Voters approve park bond, narrow contenders for November election

August 6, 2013

By Staff

NEW — 8:30 p.m., Aug. 6, 2013

King County voters approved the park bond by a large margin and narrowed the field for the general election this November.
Votes will still be counted until the Aug. 20 certification, but as of the night of Aug. 6, the park bond passed with 68.9 percent of the vote.
For the owner of a $600,000 home, it will bring a tax increase from $79.86 per year to $112.62 per year, a 41 percent change. The levy will raise $60.7 million in 2014 which will be used for open space preservation, trail building and park improvements.

Since the current parks bonds will expire at the end of this year, the County Council sent a new six-year measure to the voters with a vote of 7-2. Councilwoman Kathy Lambert, representing District 3 and Councilman Reagan Dunn of District 9 voted against it.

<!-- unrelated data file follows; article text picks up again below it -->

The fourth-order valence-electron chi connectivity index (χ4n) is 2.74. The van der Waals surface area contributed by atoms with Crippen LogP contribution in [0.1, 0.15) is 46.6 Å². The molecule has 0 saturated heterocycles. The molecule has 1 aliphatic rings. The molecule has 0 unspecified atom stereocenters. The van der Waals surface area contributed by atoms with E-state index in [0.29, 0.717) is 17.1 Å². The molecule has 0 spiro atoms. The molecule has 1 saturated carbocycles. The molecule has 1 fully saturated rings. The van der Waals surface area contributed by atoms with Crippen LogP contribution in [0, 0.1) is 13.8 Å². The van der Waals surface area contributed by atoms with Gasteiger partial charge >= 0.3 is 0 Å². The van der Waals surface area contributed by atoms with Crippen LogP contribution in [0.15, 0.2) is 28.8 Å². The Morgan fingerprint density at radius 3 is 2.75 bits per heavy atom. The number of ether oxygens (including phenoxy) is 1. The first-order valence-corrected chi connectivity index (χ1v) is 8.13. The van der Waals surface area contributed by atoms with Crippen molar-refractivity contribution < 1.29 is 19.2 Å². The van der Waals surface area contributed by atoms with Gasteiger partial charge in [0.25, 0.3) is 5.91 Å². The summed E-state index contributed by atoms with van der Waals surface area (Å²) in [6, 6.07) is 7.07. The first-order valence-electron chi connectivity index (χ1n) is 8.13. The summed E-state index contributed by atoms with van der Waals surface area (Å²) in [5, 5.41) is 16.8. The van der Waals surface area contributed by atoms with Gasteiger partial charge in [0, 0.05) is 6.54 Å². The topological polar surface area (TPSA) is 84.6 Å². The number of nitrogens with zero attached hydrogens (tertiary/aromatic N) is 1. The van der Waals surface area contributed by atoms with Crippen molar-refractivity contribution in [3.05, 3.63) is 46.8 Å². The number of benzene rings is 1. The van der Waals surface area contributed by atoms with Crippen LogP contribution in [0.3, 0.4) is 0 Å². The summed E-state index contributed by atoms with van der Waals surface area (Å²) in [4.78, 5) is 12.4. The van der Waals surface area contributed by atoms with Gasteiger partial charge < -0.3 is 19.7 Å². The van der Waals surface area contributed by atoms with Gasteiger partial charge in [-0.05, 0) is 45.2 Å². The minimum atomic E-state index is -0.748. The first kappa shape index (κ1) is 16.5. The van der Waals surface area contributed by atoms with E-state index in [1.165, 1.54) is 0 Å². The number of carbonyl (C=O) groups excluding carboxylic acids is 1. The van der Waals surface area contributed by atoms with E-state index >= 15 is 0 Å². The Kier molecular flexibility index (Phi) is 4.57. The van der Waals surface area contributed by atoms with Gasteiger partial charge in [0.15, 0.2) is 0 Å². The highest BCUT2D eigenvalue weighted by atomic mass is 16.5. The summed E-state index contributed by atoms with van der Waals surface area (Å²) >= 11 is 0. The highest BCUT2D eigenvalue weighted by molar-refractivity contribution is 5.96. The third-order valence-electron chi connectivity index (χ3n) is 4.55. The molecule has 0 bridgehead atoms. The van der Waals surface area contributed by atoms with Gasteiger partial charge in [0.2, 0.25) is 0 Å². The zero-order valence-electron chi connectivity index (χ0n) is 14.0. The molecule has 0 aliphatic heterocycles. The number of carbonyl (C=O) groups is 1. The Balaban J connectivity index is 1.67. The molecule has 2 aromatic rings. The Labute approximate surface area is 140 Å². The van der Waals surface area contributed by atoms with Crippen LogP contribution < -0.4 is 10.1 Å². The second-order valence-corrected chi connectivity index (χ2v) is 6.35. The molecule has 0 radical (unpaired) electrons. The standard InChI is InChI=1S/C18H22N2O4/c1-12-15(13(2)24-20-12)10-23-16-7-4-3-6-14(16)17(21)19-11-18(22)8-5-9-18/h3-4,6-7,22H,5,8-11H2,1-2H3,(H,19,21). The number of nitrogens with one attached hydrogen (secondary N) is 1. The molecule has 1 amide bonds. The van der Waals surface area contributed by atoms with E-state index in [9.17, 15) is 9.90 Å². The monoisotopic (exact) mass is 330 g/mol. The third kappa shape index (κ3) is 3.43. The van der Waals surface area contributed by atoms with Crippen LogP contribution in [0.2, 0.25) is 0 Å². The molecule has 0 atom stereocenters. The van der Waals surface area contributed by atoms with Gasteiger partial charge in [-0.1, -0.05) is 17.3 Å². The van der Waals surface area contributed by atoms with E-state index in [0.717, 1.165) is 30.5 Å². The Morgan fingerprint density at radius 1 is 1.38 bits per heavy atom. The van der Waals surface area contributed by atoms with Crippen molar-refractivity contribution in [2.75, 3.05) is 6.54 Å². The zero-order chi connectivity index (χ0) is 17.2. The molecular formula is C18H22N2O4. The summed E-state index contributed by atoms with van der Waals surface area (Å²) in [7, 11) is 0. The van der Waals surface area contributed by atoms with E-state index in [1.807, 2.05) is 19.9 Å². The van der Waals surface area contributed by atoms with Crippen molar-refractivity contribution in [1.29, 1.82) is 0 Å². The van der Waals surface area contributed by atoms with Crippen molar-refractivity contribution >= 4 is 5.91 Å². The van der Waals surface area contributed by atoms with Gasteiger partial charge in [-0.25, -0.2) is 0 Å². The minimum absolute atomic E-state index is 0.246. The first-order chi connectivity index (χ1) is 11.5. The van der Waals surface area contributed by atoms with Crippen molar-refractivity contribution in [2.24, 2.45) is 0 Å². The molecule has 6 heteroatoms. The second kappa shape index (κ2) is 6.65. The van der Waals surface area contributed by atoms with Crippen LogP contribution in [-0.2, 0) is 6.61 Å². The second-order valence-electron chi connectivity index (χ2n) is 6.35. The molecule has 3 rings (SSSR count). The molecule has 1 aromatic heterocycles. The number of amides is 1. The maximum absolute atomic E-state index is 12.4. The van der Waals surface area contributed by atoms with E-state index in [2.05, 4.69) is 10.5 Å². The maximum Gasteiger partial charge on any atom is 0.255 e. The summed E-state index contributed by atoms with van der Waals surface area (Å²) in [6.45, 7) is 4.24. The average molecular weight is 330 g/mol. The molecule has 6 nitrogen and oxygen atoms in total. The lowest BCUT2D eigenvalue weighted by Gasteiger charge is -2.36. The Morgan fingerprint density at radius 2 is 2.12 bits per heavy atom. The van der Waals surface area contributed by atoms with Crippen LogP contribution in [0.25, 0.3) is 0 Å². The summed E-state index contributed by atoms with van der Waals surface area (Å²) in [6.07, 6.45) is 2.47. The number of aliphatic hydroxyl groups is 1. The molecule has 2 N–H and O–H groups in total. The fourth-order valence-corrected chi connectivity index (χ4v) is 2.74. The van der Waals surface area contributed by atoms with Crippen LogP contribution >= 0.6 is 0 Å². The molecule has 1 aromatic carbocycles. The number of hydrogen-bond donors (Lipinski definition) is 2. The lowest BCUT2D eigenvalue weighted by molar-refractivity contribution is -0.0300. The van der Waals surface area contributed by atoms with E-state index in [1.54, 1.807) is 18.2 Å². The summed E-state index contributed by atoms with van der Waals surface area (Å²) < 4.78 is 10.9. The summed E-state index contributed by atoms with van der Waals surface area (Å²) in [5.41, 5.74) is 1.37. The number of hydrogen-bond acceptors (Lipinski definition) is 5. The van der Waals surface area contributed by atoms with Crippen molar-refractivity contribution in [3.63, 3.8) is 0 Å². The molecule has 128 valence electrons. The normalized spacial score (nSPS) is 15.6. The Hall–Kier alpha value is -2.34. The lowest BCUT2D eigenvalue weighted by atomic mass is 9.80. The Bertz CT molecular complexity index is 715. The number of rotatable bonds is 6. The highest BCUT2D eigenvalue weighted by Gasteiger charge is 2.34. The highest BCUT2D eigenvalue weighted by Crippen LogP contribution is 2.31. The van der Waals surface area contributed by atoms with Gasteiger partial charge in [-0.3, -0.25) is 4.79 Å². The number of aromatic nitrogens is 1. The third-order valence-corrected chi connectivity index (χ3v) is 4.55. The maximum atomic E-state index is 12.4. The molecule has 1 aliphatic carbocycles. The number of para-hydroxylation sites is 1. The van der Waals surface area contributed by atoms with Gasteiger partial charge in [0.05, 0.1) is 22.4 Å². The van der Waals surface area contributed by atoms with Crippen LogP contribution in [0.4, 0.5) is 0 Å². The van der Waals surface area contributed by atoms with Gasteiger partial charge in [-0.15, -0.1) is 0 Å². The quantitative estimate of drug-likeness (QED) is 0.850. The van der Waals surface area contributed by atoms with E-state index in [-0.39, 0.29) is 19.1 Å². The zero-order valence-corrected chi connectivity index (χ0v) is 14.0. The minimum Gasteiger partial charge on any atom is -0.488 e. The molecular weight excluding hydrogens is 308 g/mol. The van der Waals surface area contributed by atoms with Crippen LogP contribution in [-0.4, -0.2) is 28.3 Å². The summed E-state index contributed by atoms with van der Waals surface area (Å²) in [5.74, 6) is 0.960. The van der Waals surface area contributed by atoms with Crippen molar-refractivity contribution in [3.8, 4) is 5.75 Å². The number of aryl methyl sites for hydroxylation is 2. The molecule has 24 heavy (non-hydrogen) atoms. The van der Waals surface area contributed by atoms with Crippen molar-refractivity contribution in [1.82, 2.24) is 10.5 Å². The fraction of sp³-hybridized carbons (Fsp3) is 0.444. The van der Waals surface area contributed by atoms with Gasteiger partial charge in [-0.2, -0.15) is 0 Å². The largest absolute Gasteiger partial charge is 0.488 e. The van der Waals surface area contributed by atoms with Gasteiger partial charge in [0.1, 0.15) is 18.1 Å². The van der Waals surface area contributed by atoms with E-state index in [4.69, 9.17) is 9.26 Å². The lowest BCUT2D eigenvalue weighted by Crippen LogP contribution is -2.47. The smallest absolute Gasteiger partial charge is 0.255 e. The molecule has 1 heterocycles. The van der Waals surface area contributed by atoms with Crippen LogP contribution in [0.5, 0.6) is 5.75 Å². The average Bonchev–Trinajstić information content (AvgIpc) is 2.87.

Speaking of Reagan Dunn, voters chose him and challenger Shari Song to face each other in a run off for the District 9 council seat in the Nov. 5 general election. Dunn earned 55 percent of the vote so far, with Song earning 34.8 percent and other challenger Kristina Macomber receiving 9.2 percent.
Additionally, County Executive Dow Constantine swept ahead in the primary election with 75.5 percent of the vote, enough to cinch one of two positions for the general election. He will be faced by challenger Alan Lobdell, who squeaked ahead of the other two opponents with 27.4 percent.
King county will continue to post updated results everyday at 4:30 p.m. at until Aug. 20.

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One Response to “Voters approve park bond, narrow contenders for November election”

  1. Smoley on August 7th, 2013 9:15 am

    No big surprises in these election results. I can’t remember the last time a levy failed in King County or Issaquah. They probably should have just doubled the levy amount and it still would have passed.

    With the city’s vision of significantly increasing the population density of Issaquah, many new residents will be living in homes that have no yard space so they’ll rely more on the park system. And if towns like Seattle are any indication of what higher population density brings, we’ll need more parks for people with mental and substance abuse issues to ask for spare change or just hang out and entertain our children.

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